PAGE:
Was Whittaker articulating government policy?

On March 7, 2014, the Stabroek News carried an article in which Mr Norman Whittaker, Minister in the Ministry of Local Government is reported as asserting that the “vast majority of the populace is not prepared for the holding of local government polls by August 1st” and that “to go ahead would result in the waste of a lot of money.”

Even by the standards of inanity now associated with the “vast majority” of the PPP/C and government spokespersons, Mr Whittaker’s statement is outstanding for its disconnect with the Constitution of Guyana and the laws relating to local government elections. But it may be more than simple ignorance: it shows the little or no regard which PPP/C ministers have for democracy and the drift to autocracy which Guyana has suffered since democracy returned to it in 1992 and the last local government elections were held in 1994.

Even if Mr Whittaker had read only up to Article 12 of the constitution he would be aware that “local government by freely elected representatives of the people is an integral part of the democratic organisation of the State.” He would also have some passing familiarity with the fact that Chapter VII in its entirety is devoted to Local Democracy, and that Article 71 pronounces that “Local Government is a vital aspect of democracy and shall be organised so as to involve as many people as possible in the task of managing and developing the communities in which they live.”

I do not for a moment believe that Mr Whittaker is unfamiliar with those articles. What I believe is his real problem – apart from the dread that local government elections will be disastrous for the PPP/C – is Article 75 which allows for local democratic organs to be autonomous. Not surprisingly, a party whose article of faith seems based on George Orwell’s Animal Farm, has successfully delayed local government elections for seventeen years, depriving citizens of their constitutional rights.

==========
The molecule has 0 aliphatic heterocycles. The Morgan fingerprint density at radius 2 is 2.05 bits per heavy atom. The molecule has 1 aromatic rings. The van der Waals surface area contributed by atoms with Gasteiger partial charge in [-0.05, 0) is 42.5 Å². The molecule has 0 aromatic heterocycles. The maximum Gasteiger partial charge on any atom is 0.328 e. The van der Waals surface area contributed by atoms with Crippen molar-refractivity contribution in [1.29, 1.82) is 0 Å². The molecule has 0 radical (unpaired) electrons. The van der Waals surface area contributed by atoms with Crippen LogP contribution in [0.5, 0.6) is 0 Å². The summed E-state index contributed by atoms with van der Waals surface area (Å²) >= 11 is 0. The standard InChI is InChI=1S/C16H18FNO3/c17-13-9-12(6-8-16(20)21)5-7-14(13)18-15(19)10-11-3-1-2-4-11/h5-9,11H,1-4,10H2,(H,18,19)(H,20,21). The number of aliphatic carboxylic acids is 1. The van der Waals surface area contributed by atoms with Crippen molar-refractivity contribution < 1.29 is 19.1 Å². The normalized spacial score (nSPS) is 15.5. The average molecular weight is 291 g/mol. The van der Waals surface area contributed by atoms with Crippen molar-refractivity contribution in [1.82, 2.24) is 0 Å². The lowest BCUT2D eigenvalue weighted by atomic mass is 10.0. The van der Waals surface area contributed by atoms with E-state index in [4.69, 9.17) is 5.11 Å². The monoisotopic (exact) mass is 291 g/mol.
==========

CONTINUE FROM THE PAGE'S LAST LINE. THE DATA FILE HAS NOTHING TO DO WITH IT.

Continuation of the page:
The citizens of Guyana expect that those responsible for the holding of local government elections will discharge their constitutional and statutory duties. We have a full-time Elections Commission (GECOM) which between 2007 and 2013 inclusive, but excluding election year 2011 benefited from ten billion, four hundred and seventy six million dollars ($10,476 million).

The Local Authorities (Elections) Act gives the power (and the duty) to fix the date for local government elections to the Minister of Local Government. Mr Whittaker has no discretion as to whether citizens want such elections or not and he should be confronted in the National Assembly with his unbelievable nonsense. Moreover, the President or his Governance Advisor must tell the country whether Mr Whittaker was articulating government policy.

The parliamentary opposition and civil society organisations must now provide the leadership to stop this abuse of citizens’ constitutional rights and do everything that is necessary to ensure that local government elections which were due since 1997 are held no later than August 1, 2014.

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